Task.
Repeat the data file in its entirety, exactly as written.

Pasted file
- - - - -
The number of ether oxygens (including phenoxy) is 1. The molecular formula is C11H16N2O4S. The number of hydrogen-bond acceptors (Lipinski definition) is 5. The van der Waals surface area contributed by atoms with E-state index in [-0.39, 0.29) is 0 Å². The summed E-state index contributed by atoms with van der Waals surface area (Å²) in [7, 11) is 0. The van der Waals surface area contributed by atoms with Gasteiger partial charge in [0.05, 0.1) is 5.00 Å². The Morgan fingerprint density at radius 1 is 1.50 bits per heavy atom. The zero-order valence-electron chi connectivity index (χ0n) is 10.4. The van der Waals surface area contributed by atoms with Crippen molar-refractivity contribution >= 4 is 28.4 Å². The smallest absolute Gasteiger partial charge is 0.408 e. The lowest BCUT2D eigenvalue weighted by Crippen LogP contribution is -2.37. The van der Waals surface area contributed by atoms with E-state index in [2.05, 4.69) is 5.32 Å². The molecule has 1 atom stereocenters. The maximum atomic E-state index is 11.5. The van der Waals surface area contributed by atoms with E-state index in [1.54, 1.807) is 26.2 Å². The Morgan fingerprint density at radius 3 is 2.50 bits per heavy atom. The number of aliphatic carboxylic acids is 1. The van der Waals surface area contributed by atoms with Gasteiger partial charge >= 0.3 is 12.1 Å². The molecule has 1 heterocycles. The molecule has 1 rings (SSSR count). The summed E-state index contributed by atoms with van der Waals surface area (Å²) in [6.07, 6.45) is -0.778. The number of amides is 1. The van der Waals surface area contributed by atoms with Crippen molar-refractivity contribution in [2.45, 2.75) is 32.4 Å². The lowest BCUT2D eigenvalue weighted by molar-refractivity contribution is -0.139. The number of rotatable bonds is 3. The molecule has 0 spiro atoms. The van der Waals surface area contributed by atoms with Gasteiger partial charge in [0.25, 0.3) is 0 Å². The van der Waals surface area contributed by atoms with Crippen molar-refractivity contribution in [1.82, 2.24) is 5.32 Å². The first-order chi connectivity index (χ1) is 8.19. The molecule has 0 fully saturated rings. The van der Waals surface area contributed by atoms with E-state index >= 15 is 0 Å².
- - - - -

The number of ether oxygens (including phenoxy) is 1. The molecular formula is C11H16N2O4S. The number of hydrogen-bond acceptors (Lipinski definition) is 5. The van der Waals surface area contributed by atoms with E-state index in [-0.39, 0.29) is 0 Å². The summed E-state index contributed by atoms with van der Waals surface area (Å²) in [7, 11) is 0. The van der Waals surface area contributed by atoms with Gasteiger partial charge in [0.05, 0.1) is 5.00 Å². The Morgan fingerprint density at radius 1 is 1.50 bits per heavy atom. The zero-order valence-electron chi connectivity index (χ0n) is 10.4. The van der Waals surface area contributed by atoms with Crippen molar-refractivity contribution >= 4 is 28.4 Å². The smallest absolute Gasteiger partial charge is 0.408 e. The lowest BCUT2D eigenvalue weighted by Crippen LogP contribution is -2.37. The van der Waals surface area contributed by atoms with E-state index in [2.05, 4.69) is 5.32 Å². The molecule has 1 atom stereocenters. The maximum atomic E-state index is 11.5. The van der Waals surface area contributed by atoms with E-state index in [1.54, 1.807) is 26.2 Å². The Morgan fingerprint density at radius 3 is 2.50 bits per heavy atom. The number of aliphatic carboxylic acids is 1. The van der Waals surface area contributed by atoms with Gasteiger partial charge >= 0.3 is 12.1 Å². The molecule has 1 heterocycles. The molecule has 1 rings (SSSR count). The summed E-state index contributed by atoms with van der Waals surface area (Å²) in [6.07, 6.45) is -0.778. The number of amides is 1. The van der Waals surface area contributed by atoms with Crippen molar-refractivity contribution in [2.45, 2.75) is 32.4 Å². The lowest BCUT2D eigenvalue weighted by molar-refractivity contribution is -0.139. The number of rotatable bonds is 3. The molecule has 0 spiro atoms. The van der Waals surface area contributed by atoms with Gasteiger partial charge in [0.25, 0.3) is 0 Å². The van der Waals surface area contributed by atoms with Crippen molar-refractivity contribution in [1.82, 2.24) is 5.32 Å². The first-order chi connectivity index (χ1) is 8.19. The molecule has 0 fully saturated rings. The van der Waals surface area contributed by atoms with E-state index >= 15 is 0 Å².